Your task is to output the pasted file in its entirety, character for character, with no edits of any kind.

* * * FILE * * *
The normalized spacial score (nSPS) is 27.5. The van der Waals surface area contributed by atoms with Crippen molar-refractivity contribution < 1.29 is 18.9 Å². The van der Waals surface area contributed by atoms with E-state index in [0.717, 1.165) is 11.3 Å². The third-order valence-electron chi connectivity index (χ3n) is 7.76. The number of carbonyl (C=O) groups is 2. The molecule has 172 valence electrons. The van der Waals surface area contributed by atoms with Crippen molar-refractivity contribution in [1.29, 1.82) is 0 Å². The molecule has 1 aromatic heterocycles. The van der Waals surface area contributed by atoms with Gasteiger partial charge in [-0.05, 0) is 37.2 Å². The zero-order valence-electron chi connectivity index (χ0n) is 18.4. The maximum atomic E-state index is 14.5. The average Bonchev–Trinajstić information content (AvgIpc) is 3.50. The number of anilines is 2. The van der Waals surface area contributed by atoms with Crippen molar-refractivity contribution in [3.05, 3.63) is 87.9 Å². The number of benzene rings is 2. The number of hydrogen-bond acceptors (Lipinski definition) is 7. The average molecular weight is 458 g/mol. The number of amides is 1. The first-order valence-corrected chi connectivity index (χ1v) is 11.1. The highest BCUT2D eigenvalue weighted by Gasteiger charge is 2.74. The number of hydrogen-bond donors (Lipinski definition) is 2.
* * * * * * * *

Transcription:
The normalized spacial score (nSPS) is 27.5. The van der Waals surface area contributed by atoms with Crippen molar-refractivity contribution < 1.29 is 18.9 Å². The van der Waals surface area contributed by atoms with E-state index in [0.717, 1.165) is 11.3 Å². The third-order valence-electron chi connectivity index (χ3n) is 7.76. The number of carbonyl (C=O) groups is 2. The molecule has 172 valence electrons. The van der Waals surface area contributed by atoms with Crippen molar-refractivity contribution in [1.29, 1.82) is 0 Å². The molecule has 1 aromatic heterocycles. The van der Waals surface area contributed by atoms with Gasteiger partial charge in [-0.05, 0) is 37.2 Å². The zero-order valence-electron chi connectivity index (χ0n) is 18.4. The maximum atomic E-state index is 14.5. The average Bonchev–Trinajstić information content (AvgIpc) is 3.50. The number of anilines is 2. The van der Waals surface area contributed by atoms with Crippen molar-refractivity contribution in [3.05, 3.63) is 87.9 Å². The number of benzene rings is 2. The number of hydrogen-bond acceptors (Lipinski definition) is 7. The average molecular weight is 458 g/mol. The number of amides is 1. The first-order valence-corrected chi connectivity index (χ1v) is 11.1. The highest BCUT2D eigenvalue weighted by Gasteiger charge is 2.74. The number of hydrogen-bond donors (Lipinski definition) is 2.